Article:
Sunday, 29 November -0001 19:00

Child Pornography Sentences 'Almost a Joke' Say Police

Written by Rev. HA. Bergsma
Toronto-based law enforcement officials stated recently that Canada is lagging well behind other countries in deterring suspected pedophiles and child pornographers. As reported in a number of newspapers, police complained that while they have a list identifying 2,321 suspected pedophiles across Canada, they lack the resources needed to bring them to justice. As the National Post reported, an operation named "Project Snowball" has netted authorities only 32 arrests nation-wide (barely five percent) for a total of 42 child pornography-related charges. "I may have limited resources but my officers have unlimited resourcefulness," said Toronto Police Detective-Sergeant Paul Gillespie, who blamed this "nightmare" situation on the lack of a coordinated national strategy to crack down on pedophiles. "It is time for those responsible on a federal level to live up to their responsibility. We need help," he said. In contrast, as CTV News noted, Gillespie credited greater inter-agency cooperation for the arrests of 1,300 people in Britain out of a total of 7,000 suspected of accessing illegal Internet sites. He added that other countries such as the United States, Germany and Belgium, also outperform Canada in catching pedophiles. Also to blame, added Ontario Provincial Police Detective Inspector Bob Matthews, are courts which he says rarely sentence pedophiles to anywhere near the maximum sentences the law allows--five years for possessing and ten years for distributing child pornography. In fact, he said, some of the sentences amount to no more than house arrest. "To me, that is almost a joke," Matthews said in the Globe and Mail. "It almost encourages child pornography to be distributed, if you know there's no punishment." U.S. authorities gave Canadian police the list of suspected pedophiles a year-and-a-half ago, following a raid in September 1999 on the offices of Thomas Reedy, a computer consultant who ran an Internet child pornography "empire." One of the items seized was a worldwide subscriber list containing 250,000 names, addresses and credit card numbers. Last August, Reedy received a life sentence totalling 1,335 years for distributing child pornography. (From Focus on the Family)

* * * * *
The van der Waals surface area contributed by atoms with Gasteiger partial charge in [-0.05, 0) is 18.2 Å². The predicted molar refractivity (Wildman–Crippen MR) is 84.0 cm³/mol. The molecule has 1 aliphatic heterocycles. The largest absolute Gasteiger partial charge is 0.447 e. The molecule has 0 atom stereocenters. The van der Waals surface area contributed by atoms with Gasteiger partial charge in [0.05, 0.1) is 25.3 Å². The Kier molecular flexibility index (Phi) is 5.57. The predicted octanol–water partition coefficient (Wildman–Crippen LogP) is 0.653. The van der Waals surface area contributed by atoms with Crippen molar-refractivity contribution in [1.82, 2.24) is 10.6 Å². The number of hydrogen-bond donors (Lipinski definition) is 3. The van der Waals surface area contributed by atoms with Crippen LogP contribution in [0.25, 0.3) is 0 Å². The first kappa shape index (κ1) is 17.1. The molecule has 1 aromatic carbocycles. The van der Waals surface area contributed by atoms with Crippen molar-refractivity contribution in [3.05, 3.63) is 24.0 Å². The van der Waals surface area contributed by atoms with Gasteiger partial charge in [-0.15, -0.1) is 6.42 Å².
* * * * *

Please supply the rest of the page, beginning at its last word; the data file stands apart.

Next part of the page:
We can sympathize with the police who are not only frustrated with the justice system, but who are also disgusted with the stacks of trash they have to go through to bring such matters to the courts.

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